Š      No one could read this statement and think that Paul wants the Galatians all to himself, as his own disciples (cf. I Corinthians 1:10-17 and I Corinthians 3:4-9).


Galatians 4:19 –

Š      The language of “my little children” (I John 2:1 and I John 3:18) and “I travail in birth” is indicative of a teacher’s affection and mindset towards those he’s teaching (Philippians 2:19-22, I Thessalonians 2:1-12, I Timothy 1:2, and Titus 1:4).  *Remember, they are being zealously affected by others (v. 17).

Š      The fact that Paul was laboring with them until Christ be formed in them indicates they are not where they need to be.  Which of course is also clear from the beginning of this epistle (Galatians 1:6).  Christians must be formed in Christ (Ephesians 4:24, Colossians 1:27, and Colossians 3:1-10; cf. I John 3:1-10). 


Galatians 4:20 –

Š      Paul wanted to be with them in person (Acts 15:36, I Corinthians 11:34, I Corinthians 4:18-19 and I Thessalonians 3:9-10).

Š      He wanted to change how he is seeing and talking about them as he did not want to see anyone fail (Acts 20:28-31, Romans 9:1-3, and Philippians 3:17-19).

Š      He stood in doubt of them (II Corinthians 12:20).  He hadn’t given up on them yet though (Galatians 5:10).

Š      Should we live in such a way that our brethren would doubt our faithfulness (Matthew 5:14-16, I Thessalonians 2:10, I Timothy 4:12, and I Timothy 4:16)?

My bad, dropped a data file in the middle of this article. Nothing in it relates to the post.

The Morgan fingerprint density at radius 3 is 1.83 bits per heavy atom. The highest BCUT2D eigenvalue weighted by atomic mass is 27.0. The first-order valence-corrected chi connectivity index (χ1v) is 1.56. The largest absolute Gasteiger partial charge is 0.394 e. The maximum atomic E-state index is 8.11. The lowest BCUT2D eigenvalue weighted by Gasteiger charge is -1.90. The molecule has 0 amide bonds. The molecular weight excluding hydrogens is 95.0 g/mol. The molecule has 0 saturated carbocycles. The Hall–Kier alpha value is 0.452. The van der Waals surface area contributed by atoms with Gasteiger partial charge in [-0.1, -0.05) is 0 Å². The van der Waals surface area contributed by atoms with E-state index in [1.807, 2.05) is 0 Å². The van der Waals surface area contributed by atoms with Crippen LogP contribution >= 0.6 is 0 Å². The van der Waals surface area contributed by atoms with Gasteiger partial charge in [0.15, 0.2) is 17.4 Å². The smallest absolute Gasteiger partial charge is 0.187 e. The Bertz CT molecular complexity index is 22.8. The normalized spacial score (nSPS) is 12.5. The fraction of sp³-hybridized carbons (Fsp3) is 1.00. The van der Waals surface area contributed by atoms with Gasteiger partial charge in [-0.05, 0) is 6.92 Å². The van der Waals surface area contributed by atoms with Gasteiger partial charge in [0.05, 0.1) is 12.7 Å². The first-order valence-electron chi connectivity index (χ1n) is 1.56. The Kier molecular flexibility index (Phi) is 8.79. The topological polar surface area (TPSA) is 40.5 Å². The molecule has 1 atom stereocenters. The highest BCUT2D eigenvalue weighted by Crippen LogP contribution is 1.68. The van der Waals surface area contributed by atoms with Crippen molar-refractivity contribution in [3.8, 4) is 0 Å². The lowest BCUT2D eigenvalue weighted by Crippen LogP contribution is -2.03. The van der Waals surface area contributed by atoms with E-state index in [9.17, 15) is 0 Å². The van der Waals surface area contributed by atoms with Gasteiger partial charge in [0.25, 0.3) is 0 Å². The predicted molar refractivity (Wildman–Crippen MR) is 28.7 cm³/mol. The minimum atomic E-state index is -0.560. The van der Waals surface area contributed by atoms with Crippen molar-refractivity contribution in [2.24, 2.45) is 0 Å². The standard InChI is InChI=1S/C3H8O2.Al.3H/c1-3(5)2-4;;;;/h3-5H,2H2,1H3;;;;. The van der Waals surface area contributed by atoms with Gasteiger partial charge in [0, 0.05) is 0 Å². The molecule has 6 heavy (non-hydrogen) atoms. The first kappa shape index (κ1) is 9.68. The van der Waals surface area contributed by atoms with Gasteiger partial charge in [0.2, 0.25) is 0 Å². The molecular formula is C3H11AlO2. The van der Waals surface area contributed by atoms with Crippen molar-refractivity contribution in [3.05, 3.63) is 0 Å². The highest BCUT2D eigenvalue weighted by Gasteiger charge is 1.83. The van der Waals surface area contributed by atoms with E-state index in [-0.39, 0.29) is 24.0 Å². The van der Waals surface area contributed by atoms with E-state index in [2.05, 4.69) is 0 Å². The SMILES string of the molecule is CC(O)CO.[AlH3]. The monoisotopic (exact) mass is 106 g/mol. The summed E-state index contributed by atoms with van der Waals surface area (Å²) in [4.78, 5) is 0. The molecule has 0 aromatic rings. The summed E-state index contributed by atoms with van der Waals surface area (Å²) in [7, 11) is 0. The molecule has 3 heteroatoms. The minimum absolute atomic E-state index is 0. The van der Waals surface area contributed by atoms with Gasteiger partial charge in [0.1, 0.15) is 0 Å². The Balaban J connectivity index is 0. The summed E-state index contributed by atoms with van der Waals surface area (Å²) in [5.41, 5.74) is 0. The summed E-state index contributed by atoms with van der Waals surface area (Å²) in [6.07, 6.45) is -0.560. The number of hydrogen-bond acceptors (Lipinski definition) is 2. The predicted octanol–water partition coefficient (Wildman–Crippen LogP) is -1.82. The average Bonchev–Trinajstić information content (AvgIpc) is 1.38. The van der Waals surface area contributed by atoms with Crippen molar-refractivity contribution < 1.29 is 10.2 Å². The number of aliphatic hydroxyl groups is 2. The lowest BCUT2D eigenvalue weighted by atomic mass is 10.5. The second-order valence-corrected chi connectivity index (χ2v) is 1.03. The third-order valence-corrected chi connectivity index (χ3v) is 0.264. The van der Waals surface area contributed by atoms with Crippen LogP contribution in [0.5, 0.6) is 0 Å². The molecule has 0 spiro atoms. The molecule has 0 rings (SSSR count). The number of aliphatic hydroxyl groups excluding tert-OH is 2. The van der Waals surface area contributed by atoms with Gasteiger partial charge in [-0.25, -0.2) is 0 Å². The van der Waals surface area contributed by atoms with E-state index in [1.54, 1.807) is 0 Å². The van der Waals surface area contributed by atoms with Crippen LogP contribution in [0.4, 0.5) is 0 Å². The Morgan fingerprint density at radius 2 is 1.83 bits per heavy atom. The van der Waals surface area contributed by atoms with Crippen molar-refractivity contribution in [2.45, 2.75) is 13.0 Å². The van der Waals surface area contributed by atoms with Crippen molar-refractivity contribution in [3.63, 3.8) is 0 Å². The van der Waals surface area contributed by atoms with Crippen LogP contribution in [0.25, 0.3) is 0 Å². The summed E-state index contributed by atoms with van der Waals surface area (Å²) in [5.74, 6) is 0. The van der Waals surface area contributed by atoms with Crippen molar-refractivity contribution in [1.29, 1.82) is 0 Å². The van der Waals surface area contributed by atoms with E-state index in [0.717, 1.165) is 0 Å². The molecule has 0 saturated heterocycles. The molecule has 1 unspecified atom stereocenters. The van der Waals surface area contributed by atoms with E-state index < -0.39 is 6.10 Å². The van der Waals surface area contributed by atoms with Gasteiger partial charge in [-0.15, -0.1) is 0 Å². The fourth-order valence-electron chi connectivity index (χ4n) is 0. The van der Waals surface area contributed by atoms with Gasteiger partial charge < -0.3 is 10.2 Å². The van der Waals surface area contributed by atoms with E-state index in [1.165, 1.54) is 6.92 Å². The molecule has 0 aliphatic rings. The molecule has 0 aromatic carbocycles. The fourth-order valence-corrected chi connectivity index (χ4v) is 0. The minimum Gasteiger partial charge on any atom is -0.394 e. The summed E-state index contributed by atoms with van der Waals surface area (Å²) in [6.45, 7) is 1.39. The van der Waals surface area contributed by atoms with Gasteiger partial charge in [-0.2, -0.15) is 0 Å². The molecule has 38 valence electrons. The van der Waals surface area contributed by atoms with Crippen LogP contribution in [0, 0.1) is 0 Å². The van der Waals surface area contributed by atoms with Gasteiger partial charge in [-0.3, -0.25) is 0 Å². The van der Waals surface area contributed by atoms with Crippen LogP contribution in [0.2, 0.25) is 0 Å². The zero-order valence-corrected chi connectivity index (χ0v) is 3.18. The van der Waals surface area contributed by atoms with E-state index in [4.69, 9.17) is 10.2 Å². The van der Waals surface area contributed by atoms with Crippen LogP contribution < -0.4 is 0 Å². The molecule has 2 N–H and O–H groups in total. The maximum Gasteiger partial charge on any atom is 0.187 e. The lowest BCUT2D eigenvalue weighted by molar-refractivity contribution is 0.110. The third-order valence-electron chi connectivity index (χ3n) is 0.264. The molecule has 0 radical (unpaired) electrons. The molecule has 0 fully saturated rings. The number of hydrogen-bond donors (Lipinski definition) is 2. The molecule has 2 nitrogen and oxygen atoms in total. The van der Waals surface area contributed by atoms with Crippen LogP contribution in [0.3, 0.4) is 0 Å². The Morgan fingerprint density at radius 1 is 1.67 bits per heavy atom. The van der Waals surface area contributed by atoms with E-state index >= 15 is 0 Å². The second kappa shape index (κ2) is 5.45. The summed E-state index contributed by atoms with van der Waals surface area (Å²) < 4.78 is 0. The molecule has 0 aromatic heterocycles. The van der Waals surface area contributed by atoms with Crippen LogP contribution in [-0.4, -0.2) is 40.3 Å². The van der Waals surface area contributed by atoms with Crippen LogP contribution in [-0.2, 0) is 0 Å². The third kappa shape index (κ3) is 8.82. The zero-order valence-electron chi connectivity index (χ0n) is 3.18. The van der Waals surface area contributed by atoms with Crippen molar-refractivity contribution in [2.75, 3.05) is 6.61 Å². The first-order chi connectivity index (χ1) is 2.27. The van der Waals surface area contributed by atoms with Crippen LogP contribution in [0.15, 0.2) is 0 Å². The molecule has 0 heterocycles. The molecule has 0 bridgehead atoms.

Galatians 4:21 –

Š      There were some in the first century who converted to Christ, but then zealously wanted to come back to the Law of Moses (Acts 15:1-5).

Š      Why would anyone want to be under the Law (Acts 13:38-39, Romans 3:19-20, Romans 6:14, Romans 7:5-6, Galatians 3:10-14, and Galatians 5:4)?

Š      Had they really listened to the Law of Moses they would be ready for Christ (Isaiah 7:14, Isaiah 11:1-11, Jeremiah 23:5-6, Isaiah 53:1-12, and John 5:46-47) and the New Covenant (Jeremiah 31:31-34; cf. Hebrews 8:1-13 and Hebrews 10:1-18).

Š      Moses and the prophets prophesied clearly about Jesus (Luke 24:44 and Acts 3:18-26; cf. Deuteronomy 18:15-19).


Galatians 4:22-23 –

Š      God promised Abraham a son and that through his seed all nations of the earth would be blessed (Genesis 12:1-7 and Genesis 22:18).

Š      Abraham and Sarah erred in trying to accomplish a promise God made through their own wisdom.  This caused nothing but problems (Genesis 16:1-16).

Š      This bondwoman [Hagar] and her son [Ishmael] were later cast out (Genesis 21:1-21).


Galatians 4:24-31 –

Š      An allegory [a figure (Strong’s); story that can reveal a hidden meaning (Oxford New World Dictionary)] (cf. Matthew 13:10-16 and Matthew 13:34-35).

Š      The physical Jerusalem is not the source of salvation.  In fact, it was going to be destroyed (Matthew 24:1-34). 

Š      It is the Heavenly Jerusalem wherein they should have been seeking salvation (Hebrews 12:22-23).

Š       “For it is written” (Isaiah 54:1-8).

Š      The children of promise is not about the flesh, just as just being Abraham’s seed did not make Ishmael the heir (Romans 2:28-29, Romans 9:6-9, and Galatians 3:26-29).

Š      As Ishmael did to Isaac (Genesis 21:9), so the Jews are now doing to their brethren the Gentiles (Galatians 2:11-15 and I Thessalonians 2:14-16).

Š      The bondwoman was cast out.  Where does that leave those Jews who refuse their Gentile brethren and the Law of Christ (I Corinthians 5:1-9, II Thessalonians 3:6, and II Timothy 3:1-9)? 

Š      Aren’t the Gentiles fellow-heirs (Galatians 3:14 and Ephesians 3:6)?